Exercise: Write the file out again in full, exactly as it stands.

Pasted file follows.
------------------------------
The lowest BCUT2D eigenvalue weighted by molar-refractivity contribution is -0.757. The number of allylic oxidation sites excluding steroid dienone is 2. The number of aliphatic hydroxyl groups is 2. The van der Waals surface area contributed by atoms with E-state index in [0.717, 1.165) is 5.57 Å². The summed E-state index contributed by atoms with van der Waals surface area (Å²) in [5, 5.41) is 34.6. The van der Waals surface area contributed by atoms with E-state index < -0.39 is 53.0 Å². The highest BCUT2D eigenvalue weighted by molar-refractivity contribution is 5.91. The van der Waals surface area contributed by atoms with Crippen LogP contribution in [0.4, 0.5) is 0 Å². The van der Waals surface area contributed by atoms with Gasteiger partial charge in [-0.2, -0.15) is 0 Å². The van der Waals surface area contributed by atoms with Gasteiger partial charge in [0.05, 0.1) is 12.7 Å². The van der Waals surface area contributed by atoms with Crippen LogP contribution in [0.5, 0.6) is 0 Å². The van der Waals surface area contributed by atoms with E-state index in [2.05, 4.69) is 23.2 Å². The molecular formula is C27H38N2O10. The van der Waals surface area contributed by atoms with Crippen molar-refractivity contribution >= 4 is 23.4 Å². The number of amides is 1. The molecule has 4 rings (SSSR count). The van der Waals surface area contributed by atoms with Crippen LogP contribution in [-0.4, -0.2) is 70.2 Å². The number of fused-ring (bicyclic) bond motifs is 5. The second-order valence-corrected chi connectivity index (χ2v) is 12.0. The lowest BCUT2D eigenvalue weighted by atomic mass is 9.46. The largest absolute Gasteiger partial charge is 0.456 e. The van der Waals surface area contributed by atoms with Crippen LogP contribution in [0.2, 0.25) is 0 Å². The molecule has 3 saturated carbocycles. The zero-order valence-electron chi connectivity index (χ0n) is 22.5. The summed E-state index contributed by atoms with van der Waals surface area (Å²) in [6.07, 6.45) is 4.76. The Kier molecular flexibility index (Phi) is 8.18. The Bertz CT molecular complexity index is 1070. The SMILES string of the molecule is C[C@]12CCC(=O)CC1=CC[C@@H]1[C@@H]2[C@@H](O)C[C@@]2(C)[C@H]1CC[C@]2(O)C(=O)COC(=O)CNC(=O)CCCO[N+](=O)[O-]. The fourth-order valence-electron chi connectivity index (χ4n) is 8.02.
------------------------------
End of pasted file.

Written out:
The lowest BCUT2D eigenvalue weighted by molar-refractivity contribution is -0.757. The number of allylic oxidation sites excluding steroid dienone is 2. The number of aliphatic hydroxyl groups is 2. The van der Waals surface area contributed by atoms with E-state index in [0.717, 1.165) is 5.57 Å². The summed E-state index contributed by atoms with van der Waals surface area (Å²) in [5, 5.41) is 34.6. The van der Waals surface area contributed by atoms with E-state index < -0.39 is 53.0 Å². The highest BCUT2D eigenvalue weighted by molar-refractivity contribution is 5.91. The van der Waals surface area contributed by atoms with Crippen LogP contribution in [0.4, 0.5) is 0 Å². The van der Waals surface area contributed by atoms with Gasteiger partial charge in [-0.2, -0.15) is 0 Å². The van der Waals surface area contributed by atoms with Gasteiger partial charge in [0.05, 0.1) is 12.7 Å². The van der Waals surface area contributed by atoms with Crippen LogP contribution in [0.5, 0.6) is 0 Å². The van der Waals surface area contributed by atoms with E-state index in [2.05, 4.69) is 23.2 Å². The molecular formula is C27H38N2O10. The van der Waals surface area contributed by atoms with Crippen molar-refractivity contribution >= 4 is 23.4 Å². The number of amides is 1. The molecule has 4 rings (SSSR count). The van der Waals surface area contributed by atoms with Crippen LogP contribution in [-0.4, -0.2) is 70.2 Å². The number of fused-ring (bicyclic) bond motifs is 5. The second-order valence-corrected chi connectivity index (χ2v) is 12.0. The lowest BCUT2D eigenvalue weighted by atomic mass is 9.46. The largest absolute Gasteiger partial charge is 0.456 e. The van der Waals surface area contributed by atoms with Crippen LogP contribution in [0.2, 0.25) is 0 Å². The molecule has 3 saturated carbocycles. The zero-order valence-electron chi connectivity index (χ0n) is 22.5. The summed E-state index contributed by atoms with van der Waals surface area (Å²) in [6.07, 6.45) is 4.76. The Kier molecular flexibility index (Phi) is 8.18. The Bertz CT molecular complexity index is 1070. The SMILES string of the molecule is C[C@]12CCC(=O)CC1=CC[C@@H]1[C@@H]2[C@@H](O)C[C@@]2(C)[C@H]1CC[C@]2(O)C(=O)COC(=O)CNC(=O)CCCO[N+](=O)[O-]. The fourth-order valence-electron chi connectivity index (χ4n) is 8.02.